The CARES Act : Harbinger of Seismic Changes to Charitable Giving Incentives?

By Professor Christopher Woehrle, Chair & Professor of Tax & Estate Planning Department, College for Financial Planning, Centennial, Colorado

Among the over 100 provisions of the Coronavirus Aid, Relief, and Economic Security (CARES) Act are two directly related to charitable giving.

The first is an above-the-line deduction against gross income in the amount of $300 for charitable contributions made after December 31, 2019 by filers taking the standard deduction. Since the Tax Cuts and Jobs Act has eliminated the deductibility of charitable giving for past itemizers now taking the standard deduction, this is welcome news. Although the tax relief is modest, it is a dollar-for-dollar reduction against gross income.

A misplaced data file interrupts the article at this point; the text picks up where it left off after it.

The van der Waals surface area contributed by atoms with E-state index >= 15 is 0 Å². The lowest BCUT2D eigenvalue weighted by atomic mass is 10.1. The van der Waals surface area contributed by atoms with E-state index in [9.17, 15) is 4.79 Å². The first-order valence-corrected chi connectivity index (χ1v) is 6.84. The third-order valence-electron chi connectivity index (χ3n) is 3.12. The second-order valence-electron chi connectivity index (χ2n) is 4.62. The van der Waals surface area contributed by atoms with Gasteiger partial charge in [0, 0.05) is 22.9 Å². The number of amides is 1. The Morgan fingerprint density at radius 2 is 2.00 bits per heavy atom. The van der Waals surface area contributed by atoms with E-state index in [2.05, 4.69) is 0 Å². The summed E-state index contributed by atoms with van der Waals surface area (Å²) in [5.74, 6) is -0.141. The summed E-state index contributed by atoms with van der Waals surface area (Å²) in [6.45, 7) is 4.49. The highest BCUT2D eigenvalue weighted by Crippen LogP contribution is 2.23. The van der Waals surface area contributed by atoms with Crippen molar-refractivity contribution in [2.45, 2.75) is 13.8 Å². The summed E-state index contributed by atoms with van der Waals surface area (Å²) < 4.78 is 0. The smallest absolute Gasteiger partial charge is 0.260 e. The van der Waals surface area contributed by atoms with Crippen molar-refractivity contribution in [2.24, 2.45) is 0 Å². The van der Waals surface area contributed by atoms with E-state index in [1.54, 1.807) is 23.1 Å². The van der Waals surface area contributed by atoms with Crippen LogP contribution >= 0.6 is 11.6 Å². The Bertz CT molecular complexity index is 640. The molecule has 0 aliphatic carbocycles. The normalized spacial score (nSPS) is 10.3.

It will be interesting to see if this “universal charitable deduction” will be expanded since it will benefit an estimated 90% of tax filers. Given no sun-setting of this provision, the charitable community can focus on its expansion.

The second is the temporary suspension during 2020 of the AGI limitation for cash charitable contributions to public charities with a specific ineligibility to either donor-advised funds (DAFs) or 509(a)(3) organizations. It is theoretically possible for charitable giving to erase Federal income tax liability for 2020. To the extent such contribution generates a carryforward, it will be available for up to 5 years.

It also may be a warning to the DAF industry as DAFs cannot participate. Congress wants cash going to charity not parceled out over time. Stay tuned!

 

 

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